With regard to the repeal of subsection 175(1), the former practice for protected persons who missed the 180-day filing deadline to apply for an exemption based on H&C grounds was intended only as a temporary measure. It was not efficient to have protected persons submit multiple applications for permanent residence. This non-regulatory option was especially problematic in light of efforts under the Balanced Refugee Reform Act to streamline the asylum system and increase efficiency. The amendment will best alleviate the problems caused by this requirement.

7. Benefits and costs

Costs associated with the amendment to introduce exemption criteria for the bars on PRRA exist irrespective of the amendments, as they are associated with the legislative provisions enacted by the Balanced Refugee Reform Act. This includes a cost of $670,000 per year to establish and maintain a country assessment unit with a wide range of responsibilities, including the identification of exemptions to the bars on PRRA, as well as for conducting country reviews to support advice and/or recommendations during the Designated Countries of Origin designation process. Costs associated with this policy also include human resources for participation in the interdepartmental working group, which will be absorbed within existing departmental budgets. These costs would be incurred with or without Regulations. In addition, failed asylum claimants will generally benefit from the clarification of criteria for exemption to the bars on PRRA, as this provides for greater policy transparency.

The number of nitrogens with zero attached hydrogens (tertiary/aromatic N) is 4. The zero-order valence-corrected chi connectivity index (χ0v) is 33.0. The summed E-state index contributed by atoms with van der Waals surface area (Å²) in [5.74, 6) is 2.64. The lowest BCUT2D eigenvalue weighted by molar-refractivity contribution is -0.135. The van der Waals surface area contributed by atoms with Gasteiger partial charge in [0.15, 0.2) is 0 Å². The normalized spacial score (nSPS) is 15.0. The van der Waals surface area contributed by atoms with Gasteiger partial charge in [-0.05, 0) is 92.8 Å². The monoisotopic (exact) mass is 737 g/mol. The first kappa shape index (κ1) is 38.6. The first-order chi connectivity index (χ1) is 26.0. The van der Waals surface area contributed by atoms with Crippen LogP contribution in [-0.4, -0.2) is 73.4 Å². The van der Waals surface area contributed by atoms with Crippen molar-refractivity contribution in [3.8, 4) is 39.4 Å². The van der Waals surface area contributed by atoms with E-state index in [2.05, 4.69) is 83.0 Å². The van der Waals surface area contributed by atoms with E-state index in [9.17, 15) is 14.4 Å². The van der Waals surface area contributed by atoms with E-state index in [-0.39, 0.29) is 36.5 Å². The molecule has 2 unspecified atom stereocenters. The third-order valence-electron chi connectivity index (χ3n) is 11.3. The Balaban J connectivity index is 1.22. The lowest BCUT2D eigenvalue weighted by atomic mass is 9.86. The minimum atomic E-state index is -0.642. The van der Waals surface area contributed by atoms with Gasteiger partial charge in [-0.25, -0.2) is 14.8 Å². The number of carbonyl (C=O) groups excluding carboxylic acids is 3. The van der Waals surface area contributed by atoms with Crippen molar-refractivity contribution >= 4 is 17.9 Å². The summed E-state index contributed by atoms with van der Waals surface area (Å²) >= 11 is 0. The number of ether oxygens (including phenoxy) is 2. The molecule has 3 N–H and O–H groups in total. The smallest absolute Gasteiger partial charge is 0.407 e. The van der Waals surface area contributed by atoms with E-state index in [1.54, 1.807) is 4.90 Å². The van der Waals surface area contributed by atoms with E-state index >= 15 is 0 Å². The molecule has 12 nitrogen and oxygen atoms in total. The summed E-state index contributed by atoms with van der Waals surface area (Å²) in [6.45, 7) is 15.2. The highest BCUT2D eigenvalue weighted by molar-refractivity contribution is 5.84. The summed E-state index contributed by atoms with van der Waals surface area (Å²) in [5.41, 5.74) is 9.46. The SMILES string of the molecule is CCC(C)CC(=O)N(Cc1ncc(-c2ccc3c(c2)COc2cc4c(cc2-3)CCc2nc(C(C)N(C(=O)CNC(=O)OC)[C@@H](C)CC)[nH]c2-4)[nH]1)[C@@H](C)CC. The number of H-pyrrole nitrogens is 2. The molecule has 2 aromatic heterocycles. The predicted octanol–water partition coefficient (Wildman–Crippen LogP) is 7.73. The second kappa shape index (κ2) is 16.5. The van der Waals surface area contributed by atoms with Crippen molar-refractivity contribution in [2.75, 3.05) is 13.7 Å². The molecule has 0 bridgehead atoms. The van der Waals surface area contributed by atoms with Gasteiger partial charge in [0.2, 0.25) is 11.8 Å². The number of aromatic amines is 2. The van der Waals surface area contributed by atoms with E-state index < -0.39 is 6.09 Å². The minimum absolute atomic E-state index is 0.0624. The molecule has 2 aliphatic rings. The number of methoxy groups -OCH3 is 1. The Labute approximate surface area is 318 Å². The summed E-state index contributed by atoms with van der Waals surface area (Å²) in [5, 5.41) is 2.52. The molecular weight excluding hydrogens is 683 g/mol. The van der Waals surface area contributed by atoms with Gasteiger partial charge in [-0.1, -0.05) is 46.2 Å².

The repeal of subsection 175(1) of the Regulations benefits the integrity of Canada’s asylum system by eliminating administrative inefficiencies. The requirement to submit a second application requesting an exemption from the 180-day filing deadline is eliminated for protected persons who file outside of this deadline. This results in reduced costs in terms of the time required for application processing. These cost savings are, however, minimal, and will be absorbed within the existing operational workload. There will be no loss in terms of application fees collected by CIC, as all protected persons who apply for permanent residence, whether within or after the 180-day filing deadline, are required to pay only one processing fee. It is possible that some protected persons who have not applied for permanent residence but have been in Canada for several years may decide to apply now that an amendment has been made; however, the cost of processing these applications would be balanced by the cost-recovery fees that these applicants would have to pay. This population of applicants is not anticipated to be very large. Qualitatively, the repeal of subsection 175(1) also has a positive impact on protected persons who wish to apply for permanent residence. While this amendment affects a relatively small population, it is an important measure to eliminate the confusion and uncertainty caused by the former requirement to apply for permanent residence within 180 days.

The only benefits associated with the consequential amendments are qualitative, in that they bring greater clarity to the legislative framework surrounding medical examinations.